Sunday, September 23, 2007

What I'm Reading

A meeting at Corvallis by Stirling, S. M.
The final piece in the trilogy starting with Dies the Fire. I like it and I'm surprised that I like it. Well, partly. I do love a good disaster. And if we suddenly lost all electricity or combustion possibilities other than what it takes to make a small fire wouldn't we all be in a good disaster? Dies the Fire explored that very well. It also brought up the problem of how one rebuilds a society once it has been rocked too far.

It is at that point I thought I'd have trouble with the series. I love the SCA. Adore those guys. If I had the time I'd probably hang out with them. And the superiority complex the SCA would get at a time like this would be disasterous. Fortunately, the superiority complex of a former SCA member is given to the bad guy. So I can live with that.

The persistance of Elvish and other fantasy elements is annoying but it's ok for this type of genre. What the heck, if we can use Navajo to confuse the Japanese during WWII, why not use Elvish if you have it? And the second novel Protector's War shows how well those mythical elements can be used to reinforce or even re-create a culture. And it does allow for suspension of belief when an unexpected group arrives from Tasmania via Great ship...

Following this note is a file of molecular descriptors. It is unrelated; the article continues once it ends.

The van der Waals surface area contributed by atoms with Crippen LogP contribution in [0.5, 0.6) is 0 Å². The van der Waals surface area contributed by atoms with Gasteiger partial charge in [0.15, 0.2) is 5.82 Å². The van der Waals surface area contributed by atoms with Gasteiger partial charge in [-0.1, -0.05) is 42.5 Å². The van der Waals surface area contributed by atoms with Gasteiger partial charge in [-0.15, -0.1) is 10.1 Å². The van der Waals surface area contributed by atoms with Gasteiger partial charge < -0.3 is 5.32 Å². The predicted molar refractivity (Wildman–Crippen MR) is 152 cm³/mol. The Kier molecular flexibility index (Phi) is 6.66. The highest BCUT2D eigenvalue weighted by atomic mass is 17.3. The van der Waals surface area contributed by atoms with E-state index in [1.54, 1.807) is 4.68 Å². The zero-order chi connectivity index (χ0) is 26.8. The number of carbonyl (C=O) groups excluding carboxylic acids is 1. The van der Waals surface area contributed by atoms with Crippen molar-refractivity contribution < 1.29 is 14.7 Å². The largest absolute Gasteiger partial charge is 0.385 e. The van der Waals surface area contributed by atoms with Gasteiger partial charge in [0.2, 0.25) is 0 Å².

The final piece, Meeting at Corvallis seems to explore not only what makes a culture but the positive and negative elements that must be present to allow the culture to survive. I haven't quite finished it yet and, while I know the ending will be heroic and hopeful for the future, I suspect there will be sacrifices I won't like.

Overall a fast-moving and enjoyable series.

What I'm Listening to
Full blast by Evanovich, Janet. What a hoot that woman is. Just the thing to keep a gal smiling while cursing her way through traffic.

Current Musical Motif
Dang it! I woke up early yesterday and couldn't go back to sleep. I was flipping around tv channels and came upon "Come On, Get Happy: The Partridge Family Story" (1999) (TV). I got sucked in. I couldn't stop it. It was a vortex of unimaginable power. And it leaves me wondering: Why is it we know more about what happened to Jeremy Gelbwaks, the one year wonder who couldn't play drums than we do about little Suzanne Crough who bravely and silently beat herself black and blue with that tamborine for all those years?

I feel some kind of MTV/VH1 Where are they now? thing coming on.

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